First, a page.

Why COVID infection rates in kids are on the rise in some states, but not others

·5 min read
Kids wear face masks
Kids wear face masks while adults remain unmasked in Ohio. (Gaelen Morse/Reuters)

COVID-19 infections are on the rise, including in children, in many areas across the country. While children under the age of 12 aren't authorized to receive the COVID-19 vaccine anywhere in the U.S., certain states are seeing surges of cases in this age group compared to other states. 

Dr. Ashish Kumar Jha, dean of the Brown University School of Public Health, broke it all down in a Twitter thread that’s gone viral. “While vaccination rates for kids under 12 are identical (0%) across states, infection numbers are not,” he wrote. “In Massachusetts, about 250 kids under 10 years of age infected last week. In Florida, it was about 9,000. In Louisiana, it was about 1,600.”

"Florida had 12X as many kids infected as Massachusetts last week," he continued. "And Louisiana? About 10X. So what's going on? None of these kids are vaccinated! So why are infection rates so much lower in MA? Right, because kids are protected by adults.”

Arkansas Gov. Asa Hutchinson is also urging parents to protect their children, noting that as of Thursday there were 24 children in the state who were hospitalized with COVID-19, and none were fully immunized, per KUAR, an NPR affiliate in Little Rock, Ark. Half of those hospitalized were under the age of 12 and are not yet eligible to be vaccinated.

Related video: How adults should protect children from COVID-19 variants

“That makes the point that they need to be protected, first by decisions of their parents, and then secondly by school boards if they decide to take action in that regard,” Hutchinson said. The governor also urged the state Legislature to consider modifying or rescinding a law passed earlier this year that prohibits the state and public school districts from imposing mask mandates.

“There’s actually data out there that if adults get vaccinated, to a degree, that decreases COVID cases in children,” Dr. Thomas Russo, professor and chief of infectious disease at the University at Buffalo in New York, tells Yahoo Life. He cited a study published in June in the journal Nature Medicine that analyzed COVID-19 cases across all age groups in Israel as more people got vaccinated. (At the time, Israelis aged 16 and up were authorized to get the vaccine.) For every 20 percent increase in the number of 16- to 50-year-olds who were vaccinated, the amount of unvaccinated Israelis under the age of 16 who tested positive for COVID-19 fell by half.

“If you have more individuals vaccinated, you’re going to diminish cases, including decreasing the likelihood of having cases in your household,” Russo says.

“If you have a population that has a lot of unvaccinated people, COVID is going to be more prevalent — it just is at this point,” Dr. Danelle Fisher, a pediatrician and chair of pediatrics at Providence Saint John's Health Center in Santa Monica, Calif., tells Yahoo Life. And, she points out, the Delta variant is also likely to be more widespread, given that it’s currently responsible for more than 83.4 percent of new COVID-19 cases in the country, per data from the Centers for Disease Control and Prevention. “Delta is so much more infectious,” she says. “That’s why we’re seeing more COVID-19 now in kids where we haven’t before — and the adults around them are helping to spread it.”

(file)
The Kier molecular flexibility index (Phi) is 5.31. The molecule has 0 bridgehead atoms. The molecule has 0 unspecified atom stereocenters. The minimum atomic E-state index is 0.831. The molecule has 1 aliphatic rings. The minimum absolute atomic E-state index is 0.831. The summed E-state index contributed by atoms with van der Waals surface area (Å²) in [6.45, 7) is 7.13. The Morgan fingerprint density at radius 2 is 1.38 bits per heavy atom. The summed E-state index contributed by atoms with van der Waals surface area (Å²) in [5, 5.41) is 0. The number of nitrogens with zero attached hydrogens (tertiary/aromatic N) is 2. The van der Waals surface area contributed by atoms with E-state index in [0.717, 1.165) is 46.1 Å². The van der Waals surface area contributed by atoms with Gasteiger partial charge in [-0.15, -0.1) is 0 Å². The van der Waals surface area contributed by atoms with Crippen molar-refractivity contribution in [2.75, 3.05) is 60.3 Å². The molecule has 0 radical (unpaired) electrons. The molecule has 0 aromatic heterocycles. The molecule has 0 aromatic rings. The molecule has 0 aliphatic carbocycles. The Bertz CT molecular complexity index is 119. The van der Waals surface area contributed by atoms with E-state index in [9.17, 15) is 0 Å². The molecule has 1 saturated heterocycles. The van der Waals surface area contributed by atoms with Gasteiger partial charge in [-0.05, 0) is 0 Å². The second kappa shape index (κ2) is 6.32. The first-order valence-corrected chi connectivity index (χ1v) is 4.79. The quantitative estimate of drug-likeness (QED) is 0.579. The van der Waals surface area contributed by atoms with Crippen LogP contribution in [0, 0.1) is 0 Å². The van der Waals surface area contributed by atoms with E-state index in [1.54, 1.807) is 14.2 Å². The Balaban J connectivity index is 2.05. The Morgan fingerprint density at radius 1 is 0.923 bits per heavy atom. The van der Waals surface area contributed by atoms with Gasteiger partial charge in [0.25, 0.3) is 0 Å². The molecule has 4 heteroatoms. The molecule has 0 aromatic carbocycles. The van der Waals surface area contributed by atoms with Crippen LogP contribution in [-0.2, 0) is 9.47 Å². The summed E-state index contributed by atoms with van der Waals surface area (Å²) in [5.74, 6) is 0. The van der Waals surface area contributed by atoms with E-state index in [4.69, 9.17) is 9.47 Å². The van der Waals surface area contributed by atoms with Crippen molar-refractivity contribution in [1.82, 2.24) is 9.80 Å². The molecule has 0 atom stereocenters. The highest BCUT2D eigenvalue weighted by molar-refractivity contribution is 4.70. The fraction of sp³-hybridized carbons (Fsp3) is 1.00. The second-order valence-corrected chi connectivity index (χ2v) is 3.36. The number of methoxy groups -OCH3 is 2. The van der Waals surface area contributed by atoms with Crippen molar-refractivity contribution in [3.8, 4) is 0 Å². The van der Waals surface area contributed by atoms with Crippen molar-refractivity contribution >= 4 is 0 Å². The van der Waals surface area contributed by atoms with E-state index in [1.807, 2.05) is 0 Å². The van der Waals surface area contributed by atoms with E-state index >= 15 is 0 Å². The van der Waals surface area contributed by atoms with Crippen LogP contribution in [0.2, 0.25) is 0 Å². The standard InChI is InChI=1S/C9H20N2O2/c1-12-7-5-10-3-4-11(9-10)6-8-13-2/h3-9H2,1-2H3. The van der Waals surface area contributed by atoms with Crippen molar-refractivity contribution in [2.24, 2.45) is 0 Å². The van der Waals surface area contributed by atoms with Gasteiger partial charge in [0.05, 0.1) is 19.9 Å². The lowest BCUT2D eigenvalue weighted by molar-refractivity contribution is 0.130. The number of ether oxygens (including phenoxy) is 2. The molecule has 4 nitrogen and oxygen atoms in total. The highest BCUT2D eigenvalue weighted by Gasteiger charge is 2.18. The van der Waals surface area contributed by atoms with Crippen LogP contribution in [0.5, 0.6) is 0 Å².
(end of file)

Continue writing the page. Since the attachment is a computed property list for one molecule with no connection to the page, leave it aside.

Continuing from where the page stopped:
But “the currently approved vaccines are effective against the Delta variant,” Dr. Anand Sekaran, medical director of inpatient services at Connecticut Children’s Medical Center, tells Yahoo Life. “Therefore, increased vaccination rates in a community correlate with decreased COVID-19 cases, in adults and children,” he continues. “Vaccination rates are extremely important in lowering these cases.”

Other than parents getting vaccinated, experts say there are a few additional things they can do to keep their children safe. “If anyone in your house is 12 and up, get them vaccinated,” Russo says. “They will provide indirect protection for younger family members.” Sekaran also recommends that parents encourage careful hand hygiene in kids, and have them wear masks “when appropriate.” That includes in indoor settings, large crowds and while traveling, he says.

Russo says that outdoor sports are “likely fine,” but urges parents to consider having their children wear masks when they do indoor playdates. “Anytime they interact with other unvaccinated individuals, they should wear masks, particularly in indoor settings,” he says.

Fisher says she’s been asked about travel “a lot” by families, and she urges parents to do their research about COVID-19 case counts in advance. “I feel a little more comfortable with people traveling to areas where vaccination rates are high and COVID-19 cases are low,” she says. “Traveling to Florida, which is a state that is seeing a ton of COVID ... I would proceed with a lot more caution than if someone were to be traveling to the Northeast, where there has not been a huge bump in cases.”

Overall, experts urge parents to stay vigilant in protecting their kids against COVID-19. “We can’t forget that these things have led us to have some initial success,” Sekaran says.

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